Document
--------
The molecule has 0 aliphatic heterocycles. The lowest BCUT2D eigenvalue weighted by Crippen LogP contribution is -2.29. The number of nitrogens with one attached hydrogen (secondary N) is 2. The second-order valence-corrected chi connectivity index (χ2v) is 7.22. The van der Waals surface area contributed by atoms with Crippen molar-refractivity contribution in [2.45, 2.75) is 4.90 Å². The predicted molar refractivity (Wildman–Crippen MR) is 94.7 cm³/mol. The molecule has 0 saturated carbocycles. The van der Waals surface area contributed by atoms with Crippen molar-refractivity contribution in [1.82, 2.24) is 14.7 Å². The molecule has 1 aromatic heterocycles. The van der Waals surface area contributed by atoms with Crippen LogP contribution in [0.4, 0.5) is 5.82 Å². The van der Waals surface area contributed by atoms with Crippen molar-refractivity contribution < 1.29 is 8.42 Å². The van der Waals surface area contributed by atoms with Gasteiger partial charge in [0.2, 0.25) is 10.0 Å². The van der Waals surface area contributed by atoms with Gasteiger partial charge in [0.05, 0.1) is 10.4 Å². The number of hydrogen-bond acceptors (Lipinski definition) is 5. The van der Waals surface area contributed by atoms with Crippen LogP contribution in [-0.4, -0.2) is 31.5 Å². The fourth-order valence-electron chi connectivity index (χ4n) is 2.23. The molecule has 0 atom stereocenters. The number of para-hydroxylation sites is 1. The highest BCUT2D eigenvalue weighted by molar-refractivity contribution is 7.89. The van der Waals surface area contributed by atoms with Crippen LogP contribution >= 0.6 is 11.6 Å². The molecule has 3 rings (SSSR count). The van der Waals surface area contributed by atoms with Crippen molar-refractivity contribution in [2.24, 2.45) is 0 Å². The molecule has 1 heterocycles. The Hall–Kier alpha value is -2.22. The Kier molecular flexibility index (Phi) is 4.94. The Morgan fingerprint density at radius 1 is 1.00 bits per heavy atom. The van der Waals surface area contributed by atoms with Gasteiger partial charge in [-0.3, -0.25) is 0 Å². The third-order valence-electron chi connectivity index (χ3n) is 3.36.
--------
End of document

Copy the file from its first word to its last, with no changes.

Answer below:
The molecule has 0 aliphatic heterocycles. The lowest BCUT2D eigenvalue weighted by Crippen LogP contribution is -2.29. The number of nitrogens with one attached hydrogen (secondary N) is 2. The second-order valence-corrected chi connectivity index (χ2v) is 7.22. The van der Waals surface area contributed by atoms with Crippen molar-refractivity contribution in [2.45, 2.75) is 4.90 Å². The predicted molar refractivity (Wildman–Crippen MR) is 94.7 cm³/mol. The molecule has 0 saturated carbocycles. The van der Waals surface area contributed by atoms with Crippen molar-refractivity contribution in [1.82, 2.24) is 14.7 Å². The molecule has 1 aromatic heterocycles. The van der Waals surface area contributed by atoms with Crippen LogP contribution in [0.4, 0.5) is 5.82 Å². The van der Waals surface area contributed by atoms with Crippen molar-refractivity contribution < 1.29 is 8.42 Å². The van der Waals surface area contributed by atoms with Gasteiger partial charge in [0.2, 0.25) is 10.0 Å². The van der Waals surface area contributed by atoms with Gasteiger partial charge in [0.05, 0.1) is 10.4 Å². The number of hydrogen-bond acceptors (Lipinski definition) is 5. The van der Waals surface area contributed by atoms with Crippen LogP contribution in [-0.4, -0.2) is 31.5 Å². The fourth-order valence-electron chi connectivity index (χ4n) is 2.23. The molecule has 0 atom stereocenters. The number of para-hydroxylation sites is 1. The highest BCUT2D eigenvalue weighted by molar-refractivity contribution is 7.89. The van der Waals surface area contributed by atoms with Crippen LogP contribution >= 0.6 is 11.6 Å². The molecule has 3 rings (SSSR count). The van der Waals surface area contributed by atoms with Crippen molar-refractivity contribution in [2.24, 2.45) is 0 Å². The molecule has 1 heterocycles. The Hall–Kier alpha value is -2.22. The Kier molecular flexibility index (Phi) is 4.94. The Morgan fingerprint density at radius 1 is 1.00 bits per heavy atom. The van der Waals surface area contributed by atoms with Gasteiger partial charge in [-0.3, -0.25) is 0 Å². The third-order valence-electron chi connectivity index (χ3n) is 3.36.